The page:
Media, look Google Flexible Sampling gift horse in mouth
Publishers are breathing a sigh of relief after Google recently agreed to change the way it displays premium or subscription content in its organic search listings. But their celebrations may be premature.
For the past decade or so, Google has operated a policy called First Click Free (FCF). This was designed as a compromise to ensure that content from subscription publishers — such as Tiso Blackstar’s BusinessLive — features in Google’s index (the paywalls that publishers use to prevent non-subscribers from reading premium content also tell search engine bots not to access the sites).
The policy was supposed to support both parties: the publishers wanted to appear in search results because they needed Google’s traffic to sell ad inventory and they knew that a percentage of people clicking through to their articles would take out a subscription; and Google wanted to show the publishers’ content because it needed a diverse array of information to appear in its listings.
Under the terms of the agreement, Google would crawl and index the content, making it discoverable to searchers, if the publisher agreed to allow any visitor (subscriber or not) to read articles that they accessed directly from the search results. After this free “first click”, the publisher could enforce their paywall if the visitor tried to access additional pages on the site.
There’s a hole in my paywall
Few publishers were happy with FCF because of the gaping hole it left in their paywalls — pretty much any article on any newspaper site could be viewed by googling the headline and clicking on the search result. While publishers could implement a cap to try to prevent this, it was largely ineffective as the cap was greater than the daily average consumption of most visitors (Google required them to allow access to at least three articles per day).
So corks could be heard popping in the fourth estate when Google announced the end of FCF in early October 2017. But the two alternatives it’s offering publishers under its Flexible Sampling programme may not be all they seem.
The first option, metering, is really more of the same. To have their content indexed, publishers need to offer Googlers a number of free clicks per month (the exact quantity may be defined by the publisher). The primary difference between this and FCF is that publishers may limit the number of times a single user gets free content after clicking through from Google (although going incognito will continue to offer cheapskates a way of overcoming this restriction).
Leading us in
The alternative to metering users is to adopt what Google terms “Lead In”. This allows a snippet of the article to appear in the search results — but the publisher has no requirement to provide the full article content free of charge when the user clicks through.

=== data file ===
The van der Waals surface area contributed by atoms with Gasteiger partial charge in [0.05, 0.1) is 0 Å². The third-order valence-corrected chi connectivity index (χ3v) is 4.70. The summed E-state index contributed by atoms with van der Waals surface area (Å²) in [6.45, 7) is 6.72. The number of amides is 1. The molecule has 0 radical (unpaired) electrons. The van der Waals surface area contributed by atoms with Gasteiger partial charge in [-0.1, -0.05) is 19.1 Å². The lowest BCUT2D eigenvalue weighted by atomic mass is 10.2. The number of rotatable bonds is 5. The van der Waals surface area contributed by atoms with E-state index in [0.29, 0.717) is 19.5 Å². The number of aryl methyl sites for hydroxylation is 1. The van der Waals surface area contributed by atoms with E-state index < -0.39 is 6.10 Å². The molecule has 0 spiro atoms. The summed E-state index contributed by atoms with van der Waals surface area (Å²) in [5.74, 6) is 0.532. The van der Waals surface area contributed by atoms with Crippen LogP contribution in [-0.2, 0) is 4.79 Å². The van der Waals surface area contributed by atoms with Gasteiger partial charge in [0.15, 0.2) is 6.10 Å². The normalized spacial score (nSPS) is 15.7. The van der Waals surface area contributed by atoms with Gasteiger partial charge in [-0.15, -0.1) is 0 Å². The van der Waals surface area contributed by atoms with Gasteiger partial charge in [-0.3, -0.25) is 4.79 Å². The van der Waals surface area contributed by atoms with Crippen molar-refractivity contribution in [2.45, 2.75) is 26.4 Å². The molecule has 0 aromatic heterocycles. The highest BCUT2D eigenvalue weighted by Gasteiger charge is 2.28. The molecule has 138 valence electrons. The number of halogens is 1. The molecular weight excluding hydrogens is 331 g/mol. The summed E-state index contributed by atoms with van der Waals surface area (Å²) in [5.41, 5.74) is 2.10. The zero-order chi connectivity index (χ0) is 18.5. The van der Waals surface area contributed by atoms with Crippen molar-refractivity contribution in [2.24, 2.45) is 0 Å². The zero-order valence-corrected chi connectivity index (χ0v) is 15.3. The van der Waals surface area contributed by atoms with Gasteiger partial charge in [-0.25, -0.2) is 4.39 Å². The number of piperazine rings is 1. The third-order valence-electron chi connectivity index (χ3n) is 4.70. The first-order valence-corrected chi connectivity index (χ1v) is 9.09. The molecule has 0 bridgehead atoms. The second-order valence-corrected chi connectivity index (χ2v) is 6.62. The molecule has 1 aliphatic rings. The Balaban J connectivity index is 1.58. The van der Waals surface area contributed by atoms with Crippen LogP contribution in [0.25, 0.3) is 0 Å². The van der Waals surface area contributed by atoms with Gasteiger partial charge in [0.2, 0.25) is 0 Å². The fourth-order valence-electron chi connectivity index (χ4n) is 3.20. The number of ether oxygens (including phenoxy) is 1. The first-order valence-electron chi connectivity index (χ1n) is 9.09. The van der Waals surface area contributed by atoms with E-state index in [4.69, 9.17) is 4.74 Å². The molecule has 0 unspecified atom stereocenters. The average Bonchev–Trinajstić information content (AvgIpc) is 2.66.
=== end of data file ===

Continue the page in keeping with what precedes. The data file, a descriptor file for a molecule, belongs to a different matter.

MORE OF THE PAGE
At a glance, Lead In sounds like a no-brainer to publishers. As such, it’s likely to be adopted by most of the existing premium platforms and may persuade a number of advertising-funded free content providers such as News24 to switch to a paygate model. But, when you look at the small print behind Google’s update (and this affects both Metered and Lead-In adoption), the picture becomes more murky and hints at some fairly significant future disruption.
The search giant requires publishers to mark up the content that’ll sit behind their paywall with a machine-readable structured markup code. Google’s been using structured markup for some time now; from a user perspective, it’s great because it allows us to see things such as reviews and product prices in the search results, alongside a basic description of the page contents.
But there’s a strong chance that Google will use data from this code to show that a site requires a subscription in its search results page. That’ll mean the flow of search traffic to premium publishers’ site dries up — after all, if the search result tells you that you won’t be able to read content on the page you’re after, what’s the likelihood of your clicking through?
There’s also a possibility that Google will do to the publishing industry what Apple’s done to the music industry and become a licensed content aggregator. In this scenario, Google will know which publishers have premium content — and it’ll have enough behavioural data on existing subscribers to predict accurately which of its other users have the potential to become future subscribers.
This would make it fairly easy for it to strike a deal with publishers to sell their content for them. Although this means publishers would sign over a significant chunk of subscription revenue, Google’s sheer scale means that many more subs would be sold than currently.
But the scenario presents a troublesome moral dilemma… do we really want the business that controls our advertising budgets to become our editorial overlord as well? I guess we’ll have to wait and see how this one plays out.
As a side note, the requirement to implement structured data is pretty complex — in no small part due to Google’s cloaking guidelines. Each time a publisher makes a structural change to its site, it’ll have to run checks to make sure it hasn’t broken any of the rules designed to prevent cloaking. The probability is that it’ll unwittingly break them all the time. And that’ll more than likely lead to its site being sandboxed and vanishing from the search results.
Publishers, beware… this gift horse may not be all it seems!
*This article first appeared on MarkLives.com.